Mapping The Void

A State-By-State Media Report on South Sudan and Selected Northern States: Published by: The Consortium on Promoting Freedom of Expression and Civil Society Involvement in Developing of Democratic Media Legislation in Sudan

Written by John Gachie with assistance from Richard Mogga and Mac Maika


PREFACE:

1. A Terrifying Vacuum — and Tremendous Potential

When it comes to media studies and research, Sudan in particular, South Sudan is literally one of the world’s final frontiers. It has all the ingredients of uncharted territory. In this landmark investigation of the status of South Sudanese media, the authors map the media sector in a region just emerging from conflict and come up with an extraordinary picture. In the process they also identify a vast vacuum and acute shortfalls. It is morning yet on creation day in the world of Sudan media, which also means that there is hope yet although the needs and the wants are truly daunting. But daunting needn’t mean intimidating. As the authors John Gachie and Co make clear after traversing more than 5,000 kilometres of South Sudanese territory, there is a great news and information void in South Sudan but there is also tremendous potential.

Consumers of media products, content and services in more developed parts of the world, including in such nearby places as neighbouring countries will be stunned by the South Sudanese media void delineated in this brief study. But it is also a void that harbours a great yearning, an immense hunger, for news, information, data, analyses and evaluation. South Sudanese are natural consumers of media products and seek them out both within the void at home and everywhere in their Diaspora.

This report builds on the findings of the report by Consortium Promoting Freedom of Expression and Civil Society Involvement in Developing Democratic Media Legislation in Sudan Media in Sudan at a Crossroads assessment report of November 2007 by International Media Support (IMS), which identified the need for a further assessment of the status of media in the states as not only apparent but crucial for a better and clearer understanding of the situation obtaining on the ground.

And put their boots on the ground in South Sudan in an empirical study of media product production, distribution and consumption the authors of this report definitely did. There are many remarkable scenarios in this study, with one of the most unforgettable being the video hall audiences who are avid viewers of Bollywood productions with Arabic subtitles!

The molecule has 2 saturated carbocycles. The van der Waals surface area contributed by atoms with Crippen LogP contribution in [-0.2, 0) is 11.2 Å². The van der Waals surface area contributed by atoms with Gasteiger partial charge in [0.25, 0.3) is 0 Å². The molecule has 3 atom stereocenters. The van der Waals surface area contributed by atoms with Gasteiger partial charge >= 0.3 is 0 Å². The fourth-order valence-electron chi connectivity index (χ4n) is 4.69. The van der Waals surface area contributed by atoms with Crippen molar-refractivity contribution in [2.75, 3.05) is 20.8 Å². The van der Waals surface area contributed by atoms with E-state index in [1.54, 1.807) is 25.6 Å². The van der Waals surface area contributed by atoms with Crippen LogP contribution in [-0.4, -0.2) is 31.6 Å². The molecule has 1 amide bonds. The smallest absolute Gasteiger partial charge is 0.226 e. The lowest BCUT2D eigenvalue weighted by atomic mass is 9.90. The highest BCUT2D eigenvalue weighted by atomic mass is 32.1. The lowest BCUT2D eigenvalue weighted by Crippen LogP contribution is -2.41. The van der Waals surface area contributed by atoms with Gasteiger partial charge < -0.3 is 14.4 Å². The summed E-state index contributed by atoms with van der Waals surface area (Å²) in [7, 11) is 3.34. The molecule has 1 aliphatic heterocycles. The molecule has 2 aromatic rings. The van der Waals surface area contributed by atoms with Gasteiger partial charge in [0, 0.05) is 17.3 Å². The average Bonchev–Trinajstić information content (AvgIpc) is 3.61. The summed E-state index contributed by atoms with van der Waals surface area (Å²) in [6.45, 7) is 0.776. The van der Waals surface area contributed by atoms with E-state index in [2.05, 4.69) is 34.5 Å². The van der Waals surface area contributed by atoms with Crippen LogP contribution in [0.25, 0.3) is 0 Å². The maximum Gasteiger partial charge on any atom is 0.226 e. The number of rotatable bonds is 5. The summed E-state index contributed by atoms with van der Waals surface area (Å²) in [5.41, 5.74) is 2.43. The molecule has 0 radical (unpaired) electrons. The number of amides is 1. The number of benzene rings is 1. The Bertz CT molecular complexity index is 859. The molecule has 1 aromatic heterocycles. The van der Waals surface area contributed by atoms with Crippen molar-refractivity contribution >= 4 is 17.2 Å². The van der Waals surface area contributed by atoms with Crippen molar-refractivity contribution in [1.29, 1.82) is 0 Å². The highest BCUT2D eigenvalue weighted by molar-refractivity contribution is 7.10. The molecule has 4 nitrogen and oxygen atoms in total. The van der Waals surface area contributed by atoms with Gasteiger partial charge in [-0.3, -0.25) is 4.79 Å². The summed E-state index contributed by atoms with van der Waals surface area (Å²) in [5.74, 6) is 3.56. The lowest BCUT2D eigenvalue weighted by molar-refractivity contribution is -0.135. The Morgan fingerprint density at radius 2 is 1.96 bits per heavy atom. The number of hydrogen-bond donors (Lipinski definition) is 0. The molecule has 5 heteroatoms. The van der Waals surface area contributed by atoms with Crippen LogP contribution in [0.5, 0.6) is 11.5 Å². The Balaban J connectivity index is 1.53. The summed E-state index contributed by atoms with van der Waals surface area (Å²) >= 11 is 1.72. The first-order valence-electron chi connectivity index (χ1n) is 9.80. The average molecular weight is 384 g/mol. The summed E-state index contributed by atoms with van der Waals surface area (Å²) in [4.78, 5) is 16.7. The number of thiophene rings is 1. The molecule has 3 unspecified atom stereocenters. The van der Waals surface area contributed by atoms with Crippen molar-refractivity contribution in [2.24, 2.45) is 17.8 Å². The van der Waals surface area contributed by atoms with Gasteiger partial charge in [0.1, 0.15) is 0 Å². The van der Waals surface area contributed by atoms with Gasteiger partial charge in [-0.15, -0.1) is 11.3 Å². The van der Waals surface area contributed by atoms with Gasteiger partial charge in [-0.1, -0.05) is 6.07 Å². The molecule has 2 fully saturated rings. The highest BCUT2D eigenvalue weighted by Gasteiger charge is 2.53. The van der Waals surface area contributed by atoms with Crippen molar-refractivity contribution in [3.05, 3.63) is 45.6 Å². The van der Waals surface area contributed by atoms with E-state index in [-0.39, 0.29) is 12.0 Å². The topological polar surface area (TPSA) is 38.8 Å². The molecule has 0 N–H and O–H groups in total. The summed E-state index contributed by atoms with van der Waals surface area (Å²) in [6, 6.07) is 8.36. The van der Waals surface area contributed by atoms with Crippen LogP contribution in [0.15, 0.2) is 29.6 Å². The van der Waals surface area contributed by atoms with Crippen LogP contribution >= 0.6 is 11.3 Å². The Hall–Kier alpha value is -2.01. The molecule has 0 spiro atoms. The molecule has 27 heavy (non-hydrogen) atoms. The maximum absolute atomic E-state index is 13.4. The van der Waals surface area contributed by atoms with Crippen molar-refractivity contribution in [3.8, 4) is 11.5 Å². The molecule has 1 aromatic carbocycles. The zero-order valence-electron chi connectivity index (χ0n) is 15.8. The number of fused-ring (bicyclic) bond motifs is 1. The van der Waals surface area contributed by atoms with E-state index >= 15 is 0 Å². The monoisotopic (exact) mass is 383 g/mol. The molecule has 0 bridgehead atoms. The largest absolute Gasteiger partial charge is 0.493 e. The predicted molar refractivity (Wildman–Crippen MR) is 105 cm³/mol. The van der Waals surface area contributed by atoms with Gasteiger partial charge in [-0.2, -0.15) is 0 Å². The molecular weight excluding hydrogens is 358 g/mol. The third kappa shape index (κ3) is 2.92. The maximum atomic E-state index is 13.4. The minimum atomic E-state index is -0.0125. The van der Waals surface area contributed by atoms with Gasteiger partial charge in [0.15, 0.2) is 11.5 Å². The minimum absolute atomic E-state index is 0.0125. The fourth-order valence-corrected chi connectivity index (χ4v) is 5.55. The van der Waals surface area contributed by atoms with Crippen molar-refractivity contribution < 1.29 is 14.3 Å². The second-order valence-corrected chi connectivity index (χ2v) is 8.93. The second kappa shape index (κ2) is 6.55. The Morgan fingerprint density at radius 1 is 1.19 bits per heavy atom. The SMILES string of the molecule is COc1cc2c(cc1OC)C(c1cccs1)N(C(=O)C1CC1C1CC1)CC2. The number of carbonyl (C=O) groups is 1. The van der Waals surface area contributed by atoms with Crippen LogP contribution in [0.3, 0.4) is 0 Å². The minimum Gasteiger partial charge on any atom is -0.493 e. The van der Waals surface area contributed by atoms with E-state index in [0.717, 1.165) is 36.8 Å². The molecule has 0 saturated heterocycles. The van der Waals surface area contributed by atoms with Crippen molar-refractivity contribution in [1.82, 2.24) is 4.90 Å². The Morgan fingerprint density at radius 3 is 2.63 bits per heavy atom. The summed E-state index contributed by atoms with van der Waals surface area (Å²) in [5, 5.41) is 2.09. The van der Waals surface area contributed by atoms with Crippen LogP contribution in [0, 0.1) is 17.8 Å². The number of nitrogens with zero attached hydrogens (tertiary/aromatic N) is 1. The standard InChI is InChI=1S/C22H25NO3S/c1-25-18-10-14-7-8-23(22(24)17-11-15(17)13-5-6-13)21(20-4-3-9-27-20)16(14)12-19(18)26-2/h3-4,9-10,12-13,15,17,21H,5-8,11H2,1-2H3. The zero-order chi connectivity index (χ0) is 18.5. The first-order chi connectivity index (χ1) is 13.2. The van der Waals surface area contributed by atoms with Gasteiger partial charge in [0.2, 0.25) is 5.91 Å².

From the fairly well developed system of printed products (newspapers and magazines), outlets and vendors in Yei to the vast expanse of Western Equatoria State, to Eastern Equatoria State and its international crossroads town of Torit to Jongolei State and far beyond, this study assesses the state of both print and electronic media, right down to vending, video halls and source of reading, viewing and listening material. Where it is to be found, a lot of South Sudanese viewing and listening media content is sourced from neighbouring regions, including Kenya and Uganda.

Aspects of the void were clear in the Lakes State capital of Rumbek, some 350 kilometres Northwest of Juba, where this study found very limited media products print and electronic – mostly sourced from Juba and other neighbouring states. Most of the printed products were usually a week or more old editions of English newspapers based in Khartoum, Juba and Nairobi, Kenya. There were no indications of any other media products from any other source.

A profound disconnect underpins the sometimes terrifying news and information void in South Sudan.

It was clear at the end of these field missions that there exists a gulf between the state governments and the Government of South Sudan (GoSS) on legal and policy formulation, development and co-ordination. This is most pronounced between the relevant ministries in charge of information/broadcasting at the states’ level and the GoSS Ministry of Information and Broadcasting in Juba.

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